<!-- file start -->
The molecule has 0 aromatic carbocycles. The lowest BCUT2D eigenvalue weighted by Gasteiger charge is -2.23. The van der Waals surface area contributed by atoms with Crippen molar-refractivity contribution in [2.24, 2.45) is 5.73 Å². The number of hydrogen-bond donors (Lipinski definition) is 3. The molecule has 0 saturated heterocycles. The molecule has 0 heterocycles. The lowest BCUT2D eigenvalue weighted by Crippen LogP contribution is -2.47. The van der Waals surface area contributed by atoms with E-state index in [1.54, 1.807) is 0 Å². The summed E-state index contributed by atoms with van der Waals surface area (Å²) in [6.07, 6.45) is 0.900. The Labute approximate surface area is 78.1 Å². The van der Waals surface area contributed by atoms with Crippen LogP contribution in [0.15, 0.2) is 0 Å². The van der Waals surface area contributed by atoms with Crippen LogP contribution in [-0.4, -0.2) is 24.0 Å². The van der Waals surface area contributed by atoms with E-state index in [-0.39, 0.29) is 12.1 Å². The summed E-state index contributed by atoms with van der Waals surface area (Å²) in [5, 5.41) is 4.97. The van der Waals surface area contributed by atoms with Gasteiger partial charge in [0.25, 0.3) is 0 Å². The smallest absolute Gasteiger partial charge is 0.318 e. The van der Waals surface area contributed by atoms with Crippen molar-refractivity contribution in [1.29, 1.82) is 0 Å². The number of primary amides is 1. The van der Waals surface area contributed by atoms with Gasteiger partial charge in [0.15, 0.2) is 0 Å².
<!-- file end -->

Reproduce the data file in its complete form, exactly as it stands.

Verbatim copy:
The molecule has 0 aromatic carbocycles. The lowest BCUT2D eigenvalue weighted by Gasteiger charge is -2.23. The van der Waals surface area contributed by atoms with Crippen molar-refractivity contribution in [2.24, 2.45) is 5.73 Å². The number of hydrogen-bond donors (Lipinski definition) is 3. The molecule has 0 saturated heterocycles. The molecule has 0 heterocycles. The lowest BCUT2D eigenvalue weighted by Crippen LogP contribution is -2.47. The van der Waals surface area contributed by atoms with E-state index in [1.54, 1.807) is 0 Å². The summed E-state index contributed by atoms with van der Waals surface area (Å²) in [6.07, 6.45) is 0.900. The Labute approximate surface area is 78.1 Å². The van der Waals surface area contributed by atoms with Crippen LogP contribution in [0.15, 0.2) is 0 Å². The van der Waals surface area contributed by atoms with Crippen LogP contribution in [-0.4, -0.2) is 24.0 Å². The van der Waals surface area contributed by atoms with E-state index in [-0.39, 0.29) is 12.1 Å². The summed E-state index contributed by atoms with van der Waals surface area (Å²) in [5, 5.41) is 4.97. The van der Waals surface area contributed by atoms with Gasteiger partial charge in [0.25, 0.3) is 0 Å². The smallest absolute Gasteiger partial charge is 0.318 e. The van der Waals surface area contributed by atoms with Crippen molar-refractivity contribution in [1.29, 1.82) is 0 Å². The number of primary amides is 1. The van der Waals surface area contributed by atoms with Gasteiger partial charge in [0.15, 0.2) is 0 Å².